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Oregon Ballet Theatre pulls out all stops in adaptation of Lewis Carroll story, set to show Feb. 24-March 4 at Keller Auditorium

COURTESY: WASHINGTON BALLET - Septime Webre created the ballet 'Alice (the wonderland' in 2012, and it has been staged to rave reviews. Oregon Ballet Theatre performs the ballet Feb. 24-March 4 at Keller Auditorium.It's all feet, legs, arms and hands on stage for Oregon Ballet Theatre, which has prepared to perform may

be its most ambitious ballet ever.

It's the West Coast premiere of "Alice (the wonderland)," adapted by Septime Webre from the Lewis Carroll story about the young woman who goes down a rabbit hole and discovers an imaginative and zany world of characters and magic. The highly athletic and vibrant production takes place Feb. 24-March 4 at Keller Auditorium, and involves choreography (ballet and acrobatics), puppets, props and costumes and sets on a Cirque du Soleil scale, the OBT Orchestra playing an original score by Matthew Pierce and a cast of 100.

"It's a huge undertaking and requires our whole team to pull out all the stops," says Kevin Irving, OBT artistic director.

" 'Alice' is the perfect vehicle to show off the considerable skills and artistry of the Oregon Ballet Theatre dancers."

Of the 100 dancers, about half come from the OBT School.

Veteran principal Xuan Cheng plays Alice.

And, principal Brian Simcoe plays Lewis Carroll and The Mad Hatter.

The way they describe it, "Alice" will be unlike anything they have done. Because it's non-stop action.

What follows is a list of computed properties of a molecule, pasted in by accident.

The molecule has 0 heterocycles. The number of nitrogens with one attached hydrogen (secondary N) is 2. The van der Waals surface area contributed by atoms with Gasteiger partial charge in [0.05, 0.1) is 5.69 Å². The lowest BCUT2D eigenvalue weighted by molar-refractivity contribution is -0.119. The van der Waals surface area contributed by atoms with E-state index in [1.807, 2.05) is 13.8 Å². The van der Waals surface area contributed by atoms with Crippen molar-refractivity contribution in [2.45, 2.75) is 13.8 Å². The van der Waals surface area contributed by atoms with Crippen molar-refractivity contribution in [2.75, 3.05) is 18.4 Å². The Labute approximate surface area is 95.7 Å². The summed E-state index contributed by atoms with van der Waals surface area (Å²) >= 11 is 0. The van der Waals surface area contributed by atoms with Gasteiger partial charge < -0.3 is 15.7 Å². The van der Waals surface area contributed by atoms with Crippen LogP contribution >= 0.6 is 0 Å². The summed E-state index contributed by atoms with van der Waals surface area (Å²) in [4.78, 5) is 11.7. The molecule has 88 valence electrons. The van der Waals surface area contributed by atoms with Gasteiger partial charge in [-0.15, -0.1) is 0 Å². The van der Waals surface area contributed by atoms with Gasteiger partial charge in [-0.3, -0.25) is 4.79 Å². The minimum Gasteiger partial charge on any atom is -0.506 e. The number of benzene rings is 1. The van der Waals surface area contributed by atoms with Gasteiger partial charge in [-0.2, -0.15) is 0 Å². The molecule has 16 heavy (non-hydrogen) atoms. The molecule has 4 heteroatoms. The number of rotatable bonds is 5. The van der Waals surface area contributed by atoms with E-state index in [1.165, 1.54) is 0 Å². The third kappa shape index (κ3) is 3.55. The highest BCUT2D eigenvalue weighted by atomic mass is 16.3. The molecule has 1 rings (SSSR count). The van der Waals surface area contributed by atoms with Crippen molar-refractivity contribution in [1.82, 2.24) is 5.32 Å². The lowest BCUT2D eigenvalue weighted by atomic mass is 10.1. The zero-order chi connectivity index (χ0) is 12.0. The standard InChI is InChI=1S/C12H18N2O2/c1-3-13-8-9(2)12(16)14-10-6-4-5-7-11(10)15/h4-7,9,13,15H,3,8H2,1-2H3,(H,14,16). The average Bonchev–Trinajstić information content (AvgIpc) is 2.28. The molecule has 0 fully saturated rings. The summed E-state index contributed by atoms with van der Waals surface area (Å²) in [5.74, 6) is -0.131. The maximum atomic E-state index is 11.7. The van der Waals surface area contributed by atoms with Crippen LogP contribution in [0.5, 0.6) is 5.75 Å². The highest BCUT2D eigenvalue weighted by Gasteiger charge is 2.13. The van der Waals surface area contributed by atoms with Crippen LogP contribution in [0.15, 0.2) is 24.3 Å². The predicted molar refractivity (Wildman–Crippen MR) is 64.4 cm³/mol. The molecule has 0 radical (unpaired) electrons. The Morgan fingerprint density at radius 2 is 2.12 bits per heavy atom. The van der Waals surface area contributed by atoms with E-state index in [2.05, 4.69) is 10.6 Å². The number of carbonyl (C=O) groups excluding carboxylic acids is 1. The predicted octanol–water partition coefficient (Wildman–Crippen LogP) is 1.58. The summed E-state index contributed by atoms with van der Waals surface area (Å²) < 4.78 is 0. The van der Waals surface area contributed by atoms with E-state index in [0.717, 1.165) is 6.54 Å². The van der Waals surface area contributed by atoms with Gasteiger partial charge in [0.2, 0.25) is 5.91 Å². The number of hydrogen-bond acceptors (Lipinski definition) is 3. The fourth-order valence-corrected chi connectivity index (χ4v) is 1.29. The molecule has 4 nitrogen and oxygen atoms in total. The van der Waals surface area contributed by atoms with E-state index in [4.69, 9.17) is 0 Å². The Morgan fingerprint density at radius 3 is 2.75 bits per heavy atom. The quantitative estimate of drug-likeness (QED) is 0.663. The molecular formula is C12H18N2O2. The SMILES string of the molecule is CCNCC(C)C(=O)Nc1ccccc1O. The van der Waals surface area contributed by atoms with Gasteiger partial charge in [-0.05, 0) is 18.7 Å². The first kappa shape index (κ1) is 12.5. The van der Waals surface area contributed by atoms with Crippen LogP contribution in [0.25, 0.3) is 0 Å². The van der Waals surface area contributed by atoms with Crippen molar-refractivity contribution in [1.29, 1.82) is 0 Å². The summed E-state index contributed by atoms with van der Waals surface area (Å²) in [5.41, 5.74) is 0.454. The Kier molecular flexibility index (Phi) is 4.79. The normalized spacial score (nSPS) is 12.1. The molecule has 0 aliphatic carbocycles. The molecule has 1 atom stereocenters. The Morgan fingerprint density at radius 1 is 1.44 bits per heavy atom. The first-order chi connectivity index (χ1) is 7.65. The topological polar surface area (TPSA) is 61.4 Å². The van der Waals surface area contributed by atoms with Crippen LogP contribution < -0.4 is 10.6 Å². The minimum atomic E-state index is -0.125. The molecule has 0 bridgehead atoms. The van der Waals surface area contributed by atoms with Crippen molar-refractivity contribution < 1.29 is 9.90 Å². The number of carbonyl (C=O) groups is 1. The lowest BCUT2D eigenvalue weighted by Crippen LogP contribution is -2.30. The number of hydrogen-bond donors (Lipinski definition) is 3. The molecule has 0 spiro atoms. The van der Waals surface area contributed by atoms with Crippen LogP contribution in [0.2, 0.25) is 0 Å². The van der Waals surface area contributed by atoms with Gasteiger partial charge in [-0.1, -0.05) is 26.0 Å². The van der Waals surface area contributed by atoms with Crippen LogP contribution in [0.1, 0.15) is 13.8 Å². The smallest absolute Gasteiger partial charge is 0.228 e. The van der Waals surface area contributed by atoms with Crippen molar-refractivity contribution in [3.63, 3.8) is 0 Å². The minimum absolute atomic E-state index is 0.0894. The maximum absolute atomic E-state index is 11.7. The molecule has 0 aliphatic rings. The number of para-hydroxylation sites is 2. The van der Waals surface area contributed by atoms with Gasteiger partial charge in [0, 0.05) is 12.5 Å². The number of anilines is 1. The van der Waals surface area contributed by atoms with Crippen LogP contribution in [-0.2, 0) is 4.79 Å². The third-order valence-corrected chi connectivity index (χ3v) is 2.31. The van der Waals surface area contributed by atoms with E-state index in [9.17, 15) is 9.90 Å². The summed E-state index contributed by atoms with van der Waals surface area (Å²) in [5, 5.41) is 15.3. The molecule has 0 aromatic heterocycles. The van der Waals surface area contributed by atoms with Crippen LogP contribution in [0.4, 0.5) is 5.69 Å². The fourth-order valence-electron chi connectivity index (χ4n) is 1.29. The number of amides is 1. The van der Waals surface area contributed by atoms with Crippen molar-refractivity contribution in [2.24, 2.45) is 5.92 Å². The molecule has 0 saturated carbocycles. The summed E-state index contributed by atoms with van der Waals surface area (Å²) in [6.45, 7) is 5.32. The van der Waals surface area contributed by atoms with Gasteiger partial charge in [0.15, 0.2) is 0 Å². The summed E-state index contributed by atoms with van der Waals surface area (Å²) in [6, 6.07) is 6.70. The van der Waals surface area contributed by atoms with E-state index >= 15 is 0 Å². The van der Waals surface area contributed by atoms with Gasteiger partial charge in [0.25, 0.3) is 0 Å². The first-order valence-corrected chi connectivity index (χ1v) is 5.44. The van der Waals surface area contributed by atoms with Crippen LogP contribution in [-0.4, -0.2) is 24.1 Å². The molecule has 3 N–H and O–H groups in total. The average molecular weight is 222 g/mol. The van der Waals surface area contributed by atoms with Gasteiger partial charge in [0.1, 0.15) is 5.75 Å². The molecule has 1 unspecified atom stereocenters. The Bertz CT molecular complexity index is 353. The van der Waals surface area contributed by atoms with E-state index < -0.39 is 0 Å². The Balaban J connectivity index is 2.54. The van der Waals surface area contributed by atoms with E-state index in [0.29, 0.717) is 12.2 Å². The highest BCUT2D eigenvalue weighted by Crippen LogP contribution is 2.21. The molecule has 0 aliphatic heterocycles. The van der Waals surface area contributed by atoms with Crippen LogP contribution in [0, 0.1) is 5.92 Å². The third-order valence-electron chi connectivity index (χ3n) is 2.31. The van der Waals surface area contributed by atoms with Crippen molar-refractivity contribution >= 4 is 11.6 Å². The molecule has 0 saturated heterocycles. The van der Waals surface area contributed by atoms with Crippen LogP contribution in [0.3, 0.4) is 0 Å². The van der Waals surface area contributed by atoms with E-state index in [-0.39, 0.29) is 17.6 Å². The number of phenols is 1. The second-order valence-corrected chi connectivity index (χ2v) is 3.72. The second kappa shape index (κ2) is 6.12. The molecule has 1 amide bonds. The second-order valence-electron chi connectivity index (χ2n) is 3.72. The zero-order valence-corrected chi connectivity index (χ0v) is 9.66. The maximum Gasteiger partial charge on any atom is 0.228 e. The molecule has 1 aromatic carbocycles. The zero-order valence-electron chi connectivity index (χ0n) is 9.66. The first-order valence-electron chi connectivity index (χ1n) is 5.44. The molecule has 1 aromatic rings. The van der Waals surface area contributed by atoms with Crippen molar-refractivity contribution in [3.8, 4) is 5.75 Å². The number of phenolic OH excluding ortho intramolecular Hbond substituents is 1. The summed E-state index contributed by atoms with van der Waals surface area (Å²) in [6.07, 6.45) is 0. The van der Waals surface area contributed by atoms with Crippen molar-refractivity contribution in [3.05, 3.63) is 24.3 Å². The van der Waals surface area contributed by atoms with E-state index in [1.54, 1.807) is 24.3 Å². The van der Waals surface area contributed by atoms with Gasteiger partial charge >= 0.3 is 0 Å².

"You can't relax," Cheng says. "You have to be in the character. It's fun. For me, personally, it's challenging."

Webre created the show in 2012, basing it off Carroll's classics "Alice's Adventures in Wonderland" and "Through the Looking-Glass."

COURTESY: YI YIN/OBT - Dozens of kids, led here by dancer Martina Chavez, from the Oregon Ballet Theatre School have parts in 'Alice (the wonderland).' Says principal dancer Brian Simcoe, of OBT taking on the fairy tale: 'I think fans will love it. ... It's very refreshing.'Cheng wasn't a big "Alice" reader or watcher growing up, but she has watched the Johnny Depp and Mia Wasikowska movies — Tim Burton's "Alice in Wonderland" and James Bobin's "Alice Through the Looking Glass."

She's ready to do the role.

"Technically, there's a lot of turning and jumping," Cheng says. "Alice is almost on stage the whole time. It's not like doing 'Swan Lake,' where it's very difficult but you can go off stage and rest. For this production, all the resting time is on stage. You're running around and throwing around and doing fun lifts. That actually takes a lot of energy.

"I'm still trying to learn (the role), how to make it better. It's a lot ... I have to do all this research to get more in tune, and find a way to do it."

Simcoe wasn't a big "Alice" fan growing up, either, but he learned to like the story.

His version of The Mad Hatter hasn't come to full development, yet.

"I'm still trying to find his motivation," he says. "I think his wackiness should come from a darker and more cynical outlook on life. I'm trying to still find the humor."

The dancing is very physical, he adds. "It's very technical and requires stamina and body strength," Simcoe says.

It'll be extensive involvement of OBT School students.

"It's very inspiring from the young kids," Cheng says. "I feel their energy. It's good to have the school with us. It's great to remind ourselves why we're doing this."

Simcoe has been around long enough with OBT to know that they company has really expanded its horizons with "Alice."

"It's really exciting, actually," he says. "It's quite a bit of challenge, especially for the men because the whole production is so over the top. There are so many technical elements that have to be achieved. We're trying to reach new heights.

"I'm excited to get it to the stage. I think fans will love it. I love the whimsical element to this. It's very refreshing."

Oregon Ballet Theatre's "Alice (in wonderland)" takes place Feb. 24-March 4 at Keller Auditorium, 222 S.W. Clay St. Show times are: 2 p.m. and 7:30 p.m. Saturday, Feb. 24; 2 p.m. Sunday, Feb. 25; 7:30 p.m. Thursday-Friday, March 1-2; 2 and 7:30 Saturday, March 3; noon Sunday, March 4. Tickets start at $29. For more:

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